He then showed us a new addition to his technology - a small video camera that he had bought for $90 at the ISPP meeting at New Trier HS. (It's the sort of thing being used on computers these days when people are "talking" to each other.) It was now connected to a large TV set in front of us, and when Bill aimed the camera at us, we could see ourselves on the TV.

He reviewed for us how the Millikan Oil Drop Experiment works; a pair of horizontal, parallel conducting plates are placed about 1 cm apart, and an electric harge is placed on them. Then some "oil drops" are squirted into the space between them (using an atomizer with a hollow needle such as for inflating a basketball).

Some of the drops become charged and may have 1, 2, 3, etc electrons on them. (Millikan used oil drops because he found small water drops evaporate rapidly, oil drops don't.) With the aid of a dandy diagram on the board which showed a charged sphere and a rod nearby, Bill showed us how opposite charges attract and repel. He used colorful magnets that had the + and - charge signs on them. They stuck to the board on the diagram and Bill could move them around to show how charges respond to each other -- a la Bill Shanks.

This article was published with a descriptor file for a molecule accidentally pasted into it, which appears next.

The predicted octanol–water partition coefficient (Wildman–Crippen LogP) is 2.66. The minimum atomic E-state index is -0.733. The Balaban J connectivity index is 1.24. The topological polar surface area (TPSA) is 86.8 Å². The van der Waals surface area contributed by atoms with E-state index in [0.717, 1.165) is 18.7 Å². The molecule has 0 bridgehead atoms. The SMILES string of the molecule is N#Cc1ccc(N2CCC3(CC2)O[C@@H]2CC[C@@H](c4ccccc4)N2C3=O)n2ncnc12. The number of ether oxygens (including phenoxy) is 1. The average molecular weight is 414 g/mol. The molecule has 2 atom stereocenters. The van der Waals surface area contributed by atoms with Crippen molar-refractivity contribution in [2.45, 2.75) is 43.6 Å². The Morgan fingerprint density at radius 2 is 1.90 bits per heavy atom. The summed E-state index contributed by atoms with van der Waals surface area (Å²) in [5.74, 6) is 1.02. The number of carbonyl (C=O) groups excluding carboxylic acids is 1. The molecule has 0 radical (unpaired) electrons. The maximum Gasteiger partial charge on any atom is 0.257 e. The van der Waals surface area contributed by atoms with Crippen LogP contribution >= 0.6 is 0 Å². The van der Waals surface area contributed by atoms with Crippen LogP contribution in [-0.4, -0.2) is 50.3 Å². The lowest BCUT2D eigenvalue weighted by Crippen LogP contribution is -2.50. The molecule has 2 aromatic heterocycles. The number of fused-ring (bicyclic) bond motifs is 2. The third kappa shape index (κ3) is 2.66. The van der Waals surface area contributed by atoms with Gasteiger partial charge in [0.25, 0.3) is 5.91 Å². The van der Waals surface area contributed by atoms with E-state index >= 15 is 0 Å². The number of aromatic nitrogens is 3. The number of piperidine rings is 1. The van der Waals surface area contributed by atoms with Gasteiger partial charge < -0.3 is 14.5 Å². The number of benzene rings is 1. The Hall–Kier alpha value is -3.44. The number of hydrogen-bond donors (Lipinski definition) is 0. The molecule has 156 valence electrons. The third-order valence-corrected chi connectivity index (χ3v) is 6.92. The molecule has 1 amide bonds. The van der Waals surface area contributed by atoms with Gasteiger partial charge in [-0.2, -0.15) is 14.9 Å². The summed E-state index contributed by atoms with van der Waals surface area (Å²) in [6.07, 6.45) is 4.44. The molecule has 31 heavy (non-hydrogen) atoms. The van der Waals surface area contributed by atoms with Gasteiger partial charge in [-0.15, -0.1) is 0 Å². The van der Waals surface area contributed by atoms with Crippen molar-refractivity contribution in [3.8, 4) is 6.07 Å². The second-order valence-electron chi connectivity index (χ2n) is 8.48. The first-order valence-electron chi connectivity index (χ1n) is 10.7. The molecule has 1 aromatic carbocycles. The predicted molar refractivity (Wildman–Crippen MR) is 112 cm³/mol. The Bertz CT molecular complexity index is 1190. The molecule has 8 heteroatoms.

Bill Blunk also explained that nowadays fairly uniform latex spheres averaging 913 nm in diameter and carried by water drops from the atomizer are what he squirts into the space between the plates. A sphere (drop) with one electron negative charge would be attracted toward the upper positively charged plate. If a drop had 2 electrons and twice the negative charge (assuming they are all alike), then it would move twice as fast. By observing the motion of the drops through the telescope against a reticule (grid), one could calculate their speeds.